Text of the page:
Social media is an ingrained part of today’s society. Our students are constantly on Instagram, Facebook, Twitter, and likely many sites we’re not hip enough to know about, and by reading this blog, you’re interacting with social media at this very moment. If you want to bring the “real world” into the classroom, consider integrating social media into your lessons.
When used carefully, social media can be a useful tool rather than a distraction. A recent Edutopia blog post argues that using social media not only brings current technology to the classroom, but it also helps bridge the digital divide among lower-income students. These students may not have the constant access to social media that their counterparts do. Why should they be left behind as technology continues to march forward?
Education-based sites such as Edmodo, Edublog, and Kidblog provide alternative social media sites for posting status updates and announcements, blogging, and microblogging. But even the commercialized sites can be useful for demonstrating social media to students.
Facebook is known as a place to post status updates, announcements, photos, and video — all things that we likely use in our classes anyway. Create a Facebook group for each class, on which you can post assignments, make announcements, and remind students about important deadlines. Parents can also access the site to monitor what is going on in your class.
A Facebook group also creates a space for students to ask and answer questions. When students get home and begin working on their homework, they can post a question to the group’s wall that either you or a classmate can answer. Since students often learn from others, having students share their questions, insights, or experiences with a topic can expand learning for other students. In short, it extends the classroom discussion beyond the classroom.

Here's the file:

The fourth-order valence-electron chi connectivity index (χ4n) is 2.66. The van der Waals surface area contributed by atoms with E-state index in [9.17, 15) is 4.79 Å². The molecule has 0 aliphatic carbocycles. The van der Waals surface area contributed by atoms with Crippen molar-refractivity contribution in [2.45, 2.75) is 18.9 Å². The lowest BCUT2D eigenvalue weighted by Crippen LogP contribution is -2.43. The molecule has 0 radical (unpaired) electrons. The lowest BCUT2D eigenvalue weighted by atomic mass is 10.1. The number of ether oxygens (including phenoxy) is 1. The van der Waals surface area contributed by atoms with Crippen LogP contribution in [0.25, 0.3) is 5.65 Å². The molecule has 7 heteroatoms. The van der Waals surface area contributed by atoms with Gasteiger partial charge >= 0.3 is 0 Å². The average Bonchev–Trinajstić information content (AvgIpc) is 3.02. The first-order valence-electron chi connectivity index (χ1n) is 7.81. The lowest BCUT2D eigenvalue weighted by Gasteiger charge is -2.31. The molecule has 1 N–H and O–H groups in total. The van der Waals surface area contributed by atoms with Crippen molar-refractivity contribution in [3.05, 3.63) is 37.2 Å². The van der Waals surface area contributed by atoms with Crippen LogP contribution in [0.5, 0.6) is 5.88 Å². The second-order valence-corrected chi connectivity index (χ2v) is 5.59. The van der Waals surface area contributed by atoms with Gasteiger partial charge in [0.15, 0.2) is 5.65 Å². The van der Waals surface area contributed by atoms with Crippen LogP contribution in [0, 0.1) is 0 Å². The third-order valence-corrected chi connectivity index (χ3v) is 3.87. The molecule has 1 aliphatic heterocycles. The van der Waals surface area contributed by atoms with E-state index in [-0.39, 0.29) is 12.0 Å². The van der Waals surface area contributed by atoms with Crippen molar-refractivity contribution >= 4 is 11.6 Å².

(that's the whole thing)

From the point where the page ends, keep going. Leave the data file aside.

A Facebook group is also ideal for teachers using the flipped classroom. Post videos, photos, documents, and other resources on the group’s wall so that students can access them before class or while working on their assignments.
Of course, content management systems can offer the same opportunities for announcements and resources. However, because many older students and parents already have Facebook on their phones and tablets, they have constant access to course information without having to log in to a completely different system.
Like Facebook, Twitter offers a quick way to post class announcements and reminders as well as real-time information on class field trips (perfect for parents who can’t tag along). Twitter also helps classes track information on a topic.
For instance, for a class discussing a current event or topic such as career ideas, Twitter can provide up-to-date information, eliminating the need for extensive research. By following the Twitter feeds of experts in the field or even hashtags focused on a current world issue, students can learn more about what is happening in the world around them. You can use this information in a variety of class discussions, research, and writing projects.